posted by MikeWarot at 8:01 PM on February 7


I absolutely love how we're always accomplishing extraordinary things while at the same time setting the lowest possible expectations on the lowest possible budget.
It's a common theme for these projects to just keep on ticking long after the guarantee for the minimum needed to get the funding has passed.
I think it says a wonderful thing about science, taking nothing for granted and constantly understating what already seems possible, rather than boasting about what could be.
The result is awe.
And in this particular case, aww.
posted by hypersloth at 9:24 PM on February 7


OK, the folks at Unmanned Spaceflight have more details about the specific problem.
I found http://ipnpr.jpl.nasa.gov/progress_report/42-76/76K.PDF which indicates that ICEE-3 was never designed to use the DSN for communications and a special filter had to be added to the Block V masers at DSS-14 and DSS-63 in the mid-80s to communicate with it. According to http://deepspace.jpl.nasa.gov/dsndocs/810-005/101/101E.pdf the maser was replaced at DSS-14 (Goldstone) in 2010 but the one at DSS-63 (Madrid) isn't going to be until this November, but S-band uplink isn't supported at Madrid because of frequency conflicts.
posted by zamboni at 10:29 AM on February 8 [4 favorites]


"Mum! Dad! I'm back! I went all around the sun just like you asked! I've got so much tell you!"

"Mum?"

"Dad?"

"Anyone?"

(sniff)


I shit you not, that actually brought a tear to my eye. I love our intrepid little robots.
posted by feckless fecal fear mongering at 11:31 AM on February 8


Excellent research. Thanks zamboni.
posted by benito.strauss at 12:47 PM on February 8


Another good comment from the OP:
first and foremost: spacecraft back then spoke IRIG-106 ( these days they speak CCSDS, but that didn't exist back then ).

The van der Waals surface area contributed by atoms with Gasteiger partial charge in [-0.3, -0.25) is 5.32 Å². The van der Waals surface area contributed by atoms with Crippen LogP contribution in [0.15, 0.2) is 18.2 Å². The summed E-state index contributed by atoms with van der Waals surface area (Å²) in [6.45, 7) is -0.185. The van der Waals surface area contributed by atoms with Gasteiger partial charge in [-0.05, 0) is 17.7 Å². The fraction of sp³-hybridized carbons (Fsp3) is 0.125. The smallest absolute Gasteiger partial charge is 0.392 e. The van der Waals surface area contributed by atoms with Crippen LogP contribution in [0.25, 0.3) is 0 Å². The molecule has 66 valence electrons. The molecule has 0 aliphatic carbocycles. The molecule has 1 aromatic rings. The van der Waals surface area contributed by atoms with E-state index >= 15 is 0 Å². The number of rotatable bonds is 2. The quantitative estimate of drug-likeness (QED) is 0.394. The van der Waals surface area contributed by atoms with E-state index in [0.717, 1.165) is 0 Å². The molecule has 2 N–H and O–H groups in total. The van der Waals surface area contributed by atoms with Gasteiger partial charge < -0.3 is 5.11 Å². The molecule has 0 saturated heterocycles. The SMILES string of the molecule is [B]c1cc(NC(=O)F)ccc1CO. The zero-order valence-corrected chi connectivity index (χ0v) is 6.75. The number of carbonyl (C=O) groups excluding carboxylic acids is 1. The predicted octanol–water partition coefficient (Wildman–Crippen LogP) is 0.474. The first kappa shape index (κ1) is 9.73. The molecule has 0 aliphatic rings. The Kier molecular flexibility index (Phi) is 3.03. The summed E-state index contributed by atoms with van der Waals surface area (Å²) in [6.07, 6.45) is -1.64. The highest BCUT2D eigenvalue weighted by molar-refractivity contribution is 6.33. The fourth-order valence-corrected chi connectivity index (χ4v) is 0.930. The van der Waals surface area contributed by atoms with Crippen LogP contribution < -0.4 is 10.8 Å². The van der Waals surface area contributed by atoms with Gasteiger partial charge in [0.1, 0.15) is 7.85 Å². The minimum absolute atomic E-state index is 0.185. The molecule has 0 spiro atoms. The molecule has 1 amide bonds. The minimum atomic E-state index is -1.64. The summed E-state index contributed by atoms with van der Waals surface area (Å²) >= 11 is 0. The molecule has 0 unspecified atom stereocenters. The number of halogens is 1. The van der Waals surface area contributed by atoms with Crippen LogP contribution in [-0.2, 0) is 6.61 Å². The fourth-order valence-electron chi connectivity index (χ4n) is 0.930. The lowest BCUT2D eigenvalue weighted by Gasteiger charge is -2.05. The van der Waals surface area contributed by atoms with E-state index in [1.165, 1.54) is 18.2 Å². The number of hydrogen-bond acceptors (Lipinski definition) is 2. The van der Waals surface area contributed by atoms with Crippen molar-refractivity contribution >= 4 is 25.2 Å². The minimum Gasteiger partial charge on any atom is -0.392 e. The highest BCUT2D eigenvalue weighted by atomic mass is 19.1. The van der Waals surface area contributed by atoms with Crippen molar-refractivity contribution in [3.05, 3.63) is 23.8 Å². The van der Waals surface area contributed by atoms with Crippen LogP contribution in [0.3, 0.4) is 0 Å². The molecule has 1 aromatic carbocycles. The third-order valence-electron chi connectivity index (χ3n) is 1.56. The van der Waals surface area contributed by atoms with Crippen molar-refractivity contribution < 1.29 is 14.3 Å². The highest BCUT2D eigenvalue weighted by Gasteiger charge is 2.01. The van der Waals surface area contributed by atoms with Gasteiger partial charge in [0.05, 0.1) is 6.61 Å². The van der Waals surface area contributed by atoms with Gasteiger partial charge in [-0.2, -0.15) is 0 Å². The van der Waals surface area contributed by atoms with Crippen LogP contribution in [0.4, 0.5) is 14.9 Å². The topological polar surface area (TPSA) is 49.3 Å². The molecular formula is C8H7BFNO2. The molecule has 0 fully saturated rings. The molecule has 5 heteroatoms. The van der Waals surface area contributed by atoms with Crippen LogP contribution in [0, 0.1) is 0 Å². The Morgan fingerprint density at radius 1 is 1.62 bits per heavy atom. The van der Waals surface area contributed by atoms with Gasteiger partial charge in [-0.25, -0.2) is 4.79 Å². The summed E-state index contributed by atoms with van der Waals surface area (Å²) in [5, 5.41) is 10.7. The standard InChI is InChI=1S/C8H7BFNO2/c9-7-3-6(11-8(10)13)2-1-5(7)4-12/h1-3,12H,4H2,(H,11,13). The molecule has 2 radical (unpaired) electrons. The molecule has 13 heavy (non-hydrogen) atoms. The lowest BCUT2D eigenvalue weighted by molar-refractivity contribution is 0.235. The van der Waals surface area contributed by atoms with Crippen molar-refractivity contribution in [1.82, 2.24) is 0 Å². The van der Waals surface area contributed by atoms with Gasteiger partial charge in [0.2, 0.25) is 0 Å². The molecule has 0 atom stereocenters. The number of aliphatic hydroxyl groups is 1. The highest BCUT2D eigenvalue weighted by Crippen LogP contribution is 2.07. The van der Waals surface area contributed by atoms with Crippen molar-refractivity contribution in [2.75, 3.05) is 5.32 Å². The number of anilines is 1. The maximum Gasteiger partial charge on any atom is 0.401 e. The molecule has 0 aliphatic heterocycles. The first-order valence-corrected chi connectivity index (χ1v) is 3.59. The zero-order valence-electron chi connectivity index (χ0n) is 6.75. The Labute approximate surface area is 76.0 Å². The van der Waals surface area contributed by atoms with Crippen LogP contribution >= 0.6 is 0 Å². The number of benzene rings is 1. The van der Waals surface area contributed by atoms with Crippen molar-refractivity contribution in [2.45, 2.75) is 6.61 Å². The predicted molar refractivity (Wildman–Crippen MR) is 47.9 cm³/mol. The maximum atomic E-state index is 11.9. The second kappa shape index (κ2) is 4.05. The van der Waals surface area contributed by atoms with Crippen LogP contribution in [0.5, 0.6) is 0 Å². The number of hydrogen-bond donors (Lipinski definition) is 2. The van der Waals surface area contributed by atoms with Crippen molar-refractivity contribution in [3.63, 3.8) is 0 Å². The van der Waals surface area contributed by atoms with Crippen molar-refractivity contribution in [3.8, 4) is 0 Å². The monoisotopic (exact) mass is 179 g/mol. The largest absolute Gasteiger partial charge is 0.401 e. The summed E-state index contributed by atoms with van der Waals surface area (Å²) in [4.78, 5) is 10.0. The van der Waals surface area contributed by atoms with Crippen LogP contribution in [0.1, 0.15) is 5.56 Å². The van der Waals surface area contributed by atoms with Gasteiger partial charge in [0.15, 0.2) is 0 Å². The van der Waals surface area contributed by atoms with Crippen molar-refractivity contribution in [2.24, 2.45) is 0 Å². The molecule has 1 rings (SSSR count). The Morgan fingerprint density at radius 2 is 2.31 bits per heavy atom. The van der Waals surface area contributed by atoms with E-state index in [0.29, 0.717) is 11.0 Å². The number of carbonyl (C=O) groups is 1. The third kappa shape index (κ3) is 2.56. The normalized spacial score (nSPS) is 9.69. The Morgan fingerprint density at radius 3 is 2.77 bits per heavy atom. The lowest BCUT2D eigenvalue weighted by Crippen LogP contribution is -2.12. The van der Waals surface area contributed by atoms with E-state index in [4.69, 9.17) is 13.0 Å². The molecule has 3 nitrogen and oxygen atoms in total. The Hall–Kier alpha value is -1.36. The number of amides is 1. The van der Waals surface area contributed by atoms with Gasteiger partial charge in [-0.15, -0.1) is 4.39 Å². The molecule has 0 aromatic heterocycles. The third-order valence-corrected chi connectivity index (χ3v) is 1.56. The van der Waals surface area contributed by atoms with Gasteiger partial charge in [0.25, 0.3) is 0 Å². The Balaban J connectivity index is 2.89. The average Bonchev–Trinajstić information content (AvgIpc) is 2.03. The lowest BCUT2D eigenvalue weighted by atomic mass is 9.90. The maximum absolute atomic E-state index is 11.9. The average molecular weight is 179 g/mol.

URL's.
http://www.irig106.org
http://www.106.org
Example implementations:
http://sourceforge.net/projects/irig106

Back then, satellites were primitive by todays standards - there were no on board processors, just sequencers with hardwired sequences.

Encryption back then wasn't an issue. Forget about
that.

What it comes down to is:
- Get the spaceprobe command/telemetry docs
( what command does what, what data are on what channel ).
- Get a USRP/umTRX/BladeRF/HackRF Jawbreaker
or such.
- Get a sufficiently strong power amp
- Get a preamp with preselection filter
- Get GNURadio or RedHawk and use their graphical
design environment and design a transceiver (or modify one of the existing designs like multimode, gqrx or the like.
- Hack on the above IRIG-code
- Get a big antenna, e.g. this one:
http://www.amsat.org/amsat-new/articles/G3RUH
It has the advantage to come with a crew of hams who pull off just anything, like this:
http://www.amsat.org/articles/g3ruh/127.html
In the above project they cooperated with NASA
and NOAA.
One of the key guys:
http://www.jrmiller.demon.co.uk
My proposal: GSFC should contact James Miller,
G3RUH and tell him what they want and work with
him. I'm pretty sure they will like that project.
posted by Golden Eternity at 1:55 PM on February 8 [3 favorites]


I applaud the ingenuity and determination being exhibited thus far, but I wonder what it really gains us besides a hacking opportunity, as awesome as it is. It's an old spacecraft, we have no idea what shape its instrumentation is in, and any new mission would be dependent not on the neatness of the regained communication abiliity, but very terrestrial resources like money. Right now the entire world of planetary science is in turmoil due to federal (US) budget constraints, and a lot of people who work in this area may be losing their jobs and have to leave the field before any new money becomes available. This year, NASA may have to pit two ongoing missions against each other, or the remainder of the program -- Curiosity and Cassini. Now, any budget for a revived ICE is likely to be significantly less than those missions, but the question becomes where one finds the money to fund even a small mission with limited science objectives given the threat to these highly visible and science-rich missions.

No question, it troubles me.

No Deep Space transmitters, and no funding for new ones?

Actually, the biggest constraint on the Deep Space Network is not equipment, but bandwidth. Don't worry, it's funded (too many missions depend on it), but integrating decades-old equipment into it while simultaneously upgrading it to 21st-century standards are goals that are somewhat at odds with each other.
posted by dhartung at 2:29 PM on February 8 [1 favorite]


And on the same week as the tragic Jade Rabbit tweets...

China's Jade Rabbit lunar rover 'declared dead'

.
posted by homunculus at 5:59 PM on February 12


Or not: Zombie Chinese lunar rover rises from the dead
posted by homunculus at 10:16 AM on February 15 [1 favorite]


xkcd: Hack
posted by homunculus at 6:57 PM on March 4